A “culture shift is required in order to create an environment promoting timely and affordable access to the civil justice system,” trumpets the unanimous ruling in Hryniak v. Mauldin, released Jan. 23, along with a companion decision Bruno Appliance and Furniture Inc. v. Hryniak. That culture shift, writes Justice Andromache Karakatsanis, is necessary to “reflect modern reality and recognize that new models of adjudication can be fair and just.”
What follows, however, is more than mere rhetoric. The Supreme Court proceeds to jettison the “full appreciation” test fashioned by the Court of Appeal for Ontario in Combined Air Mechanical Services Inc. v. Flesch. That test prevented a judge considering a summary judgment motion from exercising newly conferred powers in Rule 20.04(2.1) of the Rules of Civil Procedure to weigh evidence, evaluate credibility, and draw reasonable inferences unless he or she was satisfied a full appreciation of the evidence and issues could be achieved by way of summary judgment.
The full appreciation test functioned as a judicially created benchmark for determining when the interest of justice required a trial, as opposed to summary disposition.
Noting the “full trial has become largely illusory” and Combined Air sets the summary judgment bar “too high,” Hryniak instead emphasizes the powers to weigh evidence, evaluate credibility, and draw reasonable inferences at summary judgment are “presumptively” available to the motion judge.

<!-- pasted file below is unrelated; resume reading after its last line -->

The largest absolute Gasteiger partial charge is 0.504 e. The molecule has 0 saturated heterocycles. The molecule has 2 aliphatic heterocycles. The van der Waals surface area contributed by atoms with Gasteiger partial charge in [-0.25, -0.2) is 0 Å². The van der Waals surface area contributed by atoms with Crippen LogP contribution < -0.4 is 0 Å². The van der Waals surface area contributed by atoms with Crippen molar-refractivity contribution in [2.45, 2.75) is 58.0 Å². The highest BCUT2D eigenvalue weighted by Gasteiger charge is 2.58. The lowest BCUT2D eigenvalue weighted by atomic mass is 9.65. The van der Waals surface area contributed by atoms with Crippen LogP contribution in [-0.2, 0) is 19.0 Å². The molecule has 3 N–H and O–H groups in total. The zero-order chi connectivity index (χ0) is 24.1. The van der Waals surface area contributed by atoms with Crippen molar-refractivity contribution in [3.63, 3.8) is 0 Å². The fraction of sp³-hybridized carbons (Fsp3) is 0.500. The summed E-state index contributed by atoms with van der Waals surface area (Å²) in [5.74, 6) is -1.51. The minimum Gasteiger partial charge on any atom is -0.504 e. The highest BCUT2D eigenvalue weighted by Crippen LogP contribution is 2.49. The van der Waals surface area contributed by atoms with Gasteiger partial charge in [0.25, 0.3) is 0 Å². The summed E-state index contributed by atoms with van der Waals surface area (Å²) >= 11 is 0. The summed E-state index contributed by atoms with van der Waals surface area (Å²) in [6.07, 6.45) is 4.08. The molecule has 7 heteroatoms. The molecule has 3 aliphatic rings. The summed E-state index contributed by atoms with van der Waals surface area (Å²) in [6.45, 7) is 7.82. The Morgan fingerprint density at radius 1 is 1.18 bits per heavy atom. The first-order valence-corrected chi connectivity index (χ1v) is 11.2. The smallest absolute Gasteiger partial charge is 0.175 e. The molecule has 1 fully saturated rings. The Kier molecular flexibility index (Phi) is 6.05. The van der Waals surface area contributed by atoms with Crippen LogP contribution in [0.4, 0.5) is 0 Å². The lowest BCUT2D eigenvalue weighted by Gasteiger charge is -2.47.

“While I agree that a motion judge must have an appreciation of the evidence,” writes Karakatsanis, “such an appreciation is not only available at trial.” On a summary judgment motion, “the evidence need not be equivalent to that at trial, but must be such that the judge is confident that she can fairly resolve the dispute.”
Hryniak strongly endorses summary judgment motions, encourages frequent recourse to both the Rule 20.04(2.1) powers and ability of the motion judge to order oral evidence at these motions, and relies heavily on a consideration of whether the motion judge has “confidence” in his or her ability to “find the necessary facts and resolve the dispute” in a summary manner.
The Supreme Court suggests a documentary record, as supplemented by the Rule 20.04(2.1) powers and oral evidence, will often be “sufficient to resolve material issues fairly and justly.”
The Supreme Court’s unabashedly broad interpretation of the summary judgment rule, which favours proportionality and fair access for litigants, will undoubtedly result in more summary judgment motions.
Significantly, Hryniak also makes a decision by a motion judge to exercise his or her fact-finding powers and determine whether there is a genuine issue requiring trial more difficult to review on appeal. Specifically, the Supreme Court characterizes this decision as a discretionary one of mixed fact and law, thereby subjecting it to a deferential standard of review. This differs from Combined Air, in which the Court of Appeal observed the question of whether there was a genuine issue requiring trial is a legal question, subject to appellate review at the lower standard of correctness.